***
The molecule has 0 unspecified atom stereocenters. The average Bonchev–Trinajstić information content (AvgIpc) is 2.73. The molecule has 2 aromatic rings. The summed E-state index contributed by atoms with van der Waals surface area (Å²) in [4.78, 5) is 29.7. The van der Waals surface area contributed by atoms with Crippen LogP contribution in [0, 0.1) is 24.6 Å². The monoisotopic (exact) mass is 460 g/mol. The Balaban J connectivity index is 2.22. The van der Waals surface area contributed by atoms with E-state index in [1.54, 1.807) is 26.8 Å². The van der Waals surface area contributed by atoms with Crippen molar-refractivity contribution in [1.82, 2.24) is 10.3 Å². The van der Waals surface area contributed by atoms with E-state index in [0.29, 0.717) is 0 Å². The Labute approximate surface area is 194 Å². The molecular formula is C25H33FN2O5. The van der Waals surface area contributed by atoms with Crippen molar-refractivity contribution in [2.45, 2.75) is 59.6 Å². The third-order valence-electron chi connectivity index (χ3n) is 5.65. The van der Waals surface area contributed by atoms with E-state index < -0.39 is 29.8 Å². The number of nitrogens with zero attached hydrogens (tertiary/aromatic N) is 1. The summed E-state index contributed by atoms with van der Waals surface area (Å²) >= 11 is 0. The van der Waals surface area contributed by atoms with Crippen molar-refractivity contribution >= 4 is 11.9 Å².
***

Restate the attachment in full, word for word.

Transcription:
The molecule has 0 unspecified atom stereocenters. The average Bonchev–Trinajstić information content (AvgIpc) is 2.73. The molecule has 2 aromatic rings. The summed E-state index contributed by atoms with van der Waals surface area (Å²) in [4.78, 5) is 29.7. The van der Waals surface area contributed by atoms with Crippen LogP contribution in [0, 0.1) is 24.6 Å². The monoisotopic (exact) mass is 460 g/mol. The Balaban J connectivity index is 2.22. The van der Waals surface area contributed by atoms with E-state index in [1.54, 1.807) is 26.8 Å². The van der Waals surface area contributed by atoms with Crippen molar-refractivity contribution in [1.82, 2.24) is 10.3 Å². The van der Waals surface area contributed by atoms with E-state index in [0.29, 0.717) is 0 Å². The Labute approximate surface area is 194 Å². The molecular formula is C25H33FN2O5. The van der Waals surface area contributed by atoms with Crippen molar-refractivity contribution in [2.45, 2.75) is 59.6 Å². The third-order valence-electron chi connectivity index (χ3n) is 5.65. The van der Waals surface area contributed by atoms with E-state index < -0.39 is 29.8 Å². The number of nitrogens with zero attached hydrogens (tertiary/aromatic N) is 1. The summed E-state index contributed by atoms with van der Waals surface area (Å²) >= 11 is 0. The van der Waals surface area contributed by atoms with Crippen molar-refractivity contribution >= 4 is 11.9 Å².